Shaun Kenney – the Executive Director We Need, But Don’t Deserve

With the news that John Findlay had tendered his resignation as Executive Director of the Republican Party of Virginia, it was inevitable that rumors of potential replacements would be swirling.

It was surprising, however, to see a histrionic blog post declaring that Shaun Kenney, formerly Executive Director of the RPV, a former Editor of Bearing Drift (as you can see by the photo) and currently the Editor-in-Chief of the Republican Standard, would be returning to the role.

Surprising, first of all, because if Kenney had actually accepted the post, it’s more likely the news would have been broken in a press release from RPV and second, because Kenney hasn’t actually been offered or accepted the position.

As is usually the case from the blog and the blogger in question, the story is wrong in all its essentials, but that’s what they’re known for over there.

If only it were actually true. The story that Kenney, who has been successful in both of his stints working for the state party, would come back in our time of need to help restore RPV is a story right out of JRR Tolkien. For those of us despairing that the Virginia GOP will ever get back on track, Kenney returning would be the first sign of spring in this long winter of our discontent.

We all know how bad it is right now: 2019 is the lowest ebb for Virginia Republicans in half a century. We control no statewide offices. Our Congressional delegation has gone from 8 of 11 in 2012 to 4 of 11 in 2019. We’ve lost control of the House of Delegates for the first time in twenty years, and the Democrats have control of the Governor’s mansion and the entire General Assembly for the first time since 1992. They will also control the entire redistricting process, which will likely occur in 2021.

In terms of fundraising, we have lost all of our biggest fundraisers. Speakers Howell and Cox, who oversaw a massive fundraising operation that helped to protect the majority in the House, are both gone, with Howell retiring and Speaker Cox stepping down from leadership.  Eric Cantor, who raised millions for the party when he was House Majority Leader, is a distant memory.  Minority Leader Gilbert is going to have to find new ways to raise money to support the caucus, especially without having the majority to help drive fundraising. No statewide elected officials means no access to large statewide donors, and the business leaders and big dollar donors that have traditionally supported RPV and our statewide candidates have been reticent to give in the current environment, and no one can honestly blame them. Winning begets winning, and losing doesn’t. And we’ve been doing a lot of losing.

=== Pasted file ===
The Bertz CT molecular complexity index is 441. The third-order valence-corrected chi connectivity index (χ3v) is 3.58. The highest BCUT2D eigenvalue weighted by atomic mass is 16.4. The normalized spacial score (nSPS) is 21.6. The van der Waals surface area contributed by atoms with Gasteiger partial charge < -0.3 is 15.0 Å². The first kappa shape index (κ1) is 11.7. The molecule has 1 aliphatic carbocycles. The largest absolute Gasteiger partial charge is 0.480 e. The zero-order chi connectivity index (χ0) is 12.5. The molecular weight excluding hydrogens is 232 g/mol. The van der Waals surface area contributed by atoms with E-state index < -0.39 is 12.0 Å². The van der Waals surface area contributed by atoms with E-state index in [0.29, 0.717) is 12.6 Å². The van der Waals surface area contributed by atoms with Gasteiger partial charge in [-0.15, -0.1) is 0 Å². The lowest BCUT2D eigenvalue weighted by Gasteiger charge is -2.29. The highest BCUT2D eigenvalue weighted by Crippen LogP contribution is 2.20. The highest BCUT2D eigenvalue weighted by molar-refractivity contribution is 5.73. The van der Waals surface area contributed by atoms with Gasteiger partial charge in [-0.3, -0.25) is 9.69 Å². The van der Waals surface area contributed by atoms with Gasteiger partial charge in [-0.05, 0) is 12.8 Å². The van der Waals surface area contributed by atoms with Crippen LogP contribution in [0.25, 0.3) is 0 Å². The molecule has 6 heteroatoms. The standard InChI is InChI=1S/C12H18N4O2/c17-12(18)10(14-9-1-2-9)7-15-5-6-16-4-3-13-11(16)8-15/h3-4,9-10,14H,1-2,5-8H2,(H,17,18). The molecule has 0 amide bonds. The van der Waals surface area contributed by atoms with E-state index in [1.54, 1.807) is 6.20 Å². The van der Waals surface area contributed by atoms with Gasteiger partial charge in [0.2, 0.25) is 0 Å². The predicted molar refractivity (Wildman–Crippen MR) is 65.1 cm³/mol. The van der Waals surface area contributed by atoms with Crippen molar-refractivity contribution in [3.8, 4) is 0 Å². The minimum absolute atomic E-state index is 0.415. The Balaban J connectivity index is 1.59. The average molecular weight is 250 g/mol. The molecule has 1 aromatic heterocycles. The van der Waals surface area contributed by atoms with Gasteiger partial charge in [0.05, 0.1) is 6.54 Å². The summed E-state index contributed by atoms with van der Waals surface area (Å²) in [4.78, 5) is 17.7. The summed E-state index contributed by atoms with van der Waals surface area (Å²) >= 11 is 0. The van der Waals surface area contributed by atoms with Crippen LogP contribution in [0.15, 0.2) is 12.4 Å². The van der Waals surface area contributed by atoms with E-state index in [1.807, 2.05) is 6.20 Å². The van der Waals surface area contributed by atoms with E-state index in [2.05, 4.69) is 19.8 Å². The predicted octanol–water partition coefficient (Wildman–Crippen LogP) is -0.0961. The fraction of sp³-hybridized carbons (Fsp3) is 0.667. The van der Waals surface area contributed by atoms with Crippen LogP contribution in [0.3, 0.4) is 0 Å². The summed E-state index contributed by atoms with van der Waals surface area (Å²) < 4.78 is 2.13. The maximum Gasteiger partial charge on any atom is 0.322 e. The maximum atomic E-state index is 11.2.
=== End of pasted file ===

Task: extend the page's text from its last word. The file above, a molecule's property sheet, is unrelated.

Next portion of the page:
Thus, if we want to turn the ship around, the first thing we need to do is put some stability back into the state party. While Shaun Kenney has his share of detractors, especially in the far right and alt-right wings of Virginia politics, he also has strong support among the pro-life and religious communities, and his views on the vast majority of conservative issues lands him well within the mainstream of the conservative movement. At the same time, his pioneering stance against nativism and his willingness to simply sit down and talk with traditionally Democratic constituencies to show them that there is a place for them in the GOP and the conservative movement have endeared him to moderates and independents. He is one of the few people who can bridge the gap between the wings.

After all, Kenney got his start in politics trying to primary a moderate Republican who had voted wrong on taxes. Up until his last stint as Executive Director of the party, where he committed the heresy of actually sitting down and talking to non-white people who didn’t like Republicans, no one had ever called his ideology into question. Those who do so now are largely doing so out of either petty jealousy or latent senility. It has no basis in fact. Kenney is as mainstream a Republican and a conservative as anyone in the movement. Given his experience within the party, both as Communications Director and Executive Director, as well as his experience as an activist and later as an elected official in Fluvanna County, he is one of the very few people who has the potential to unite the elected officials, the party apparatus, the donors and the grassroots into a coherent body working together, which is the only way we will be able to reverse the current trend and start winning again.

In the end, Shaun Kenney is that most important of things that we are lacking in GOP politics in Virginia right now: he’s a known quantity. If anything, RPV needs the stability of someone that most folks in Virginia politics know, including the types of people that RPV desperately needs – donors.

As noted before, RPV Chairman Jack Wilson has not offered Kenney the Executive Director’s position, but he should. Kenney is what RPV needs right now.

Now, whether Shaun should take it is a completely different question.

Cover photo: (left to right) Brian Schoeneman, Shaun Kenney, Scott Lee, Jim Hoeft, Norm Leahy

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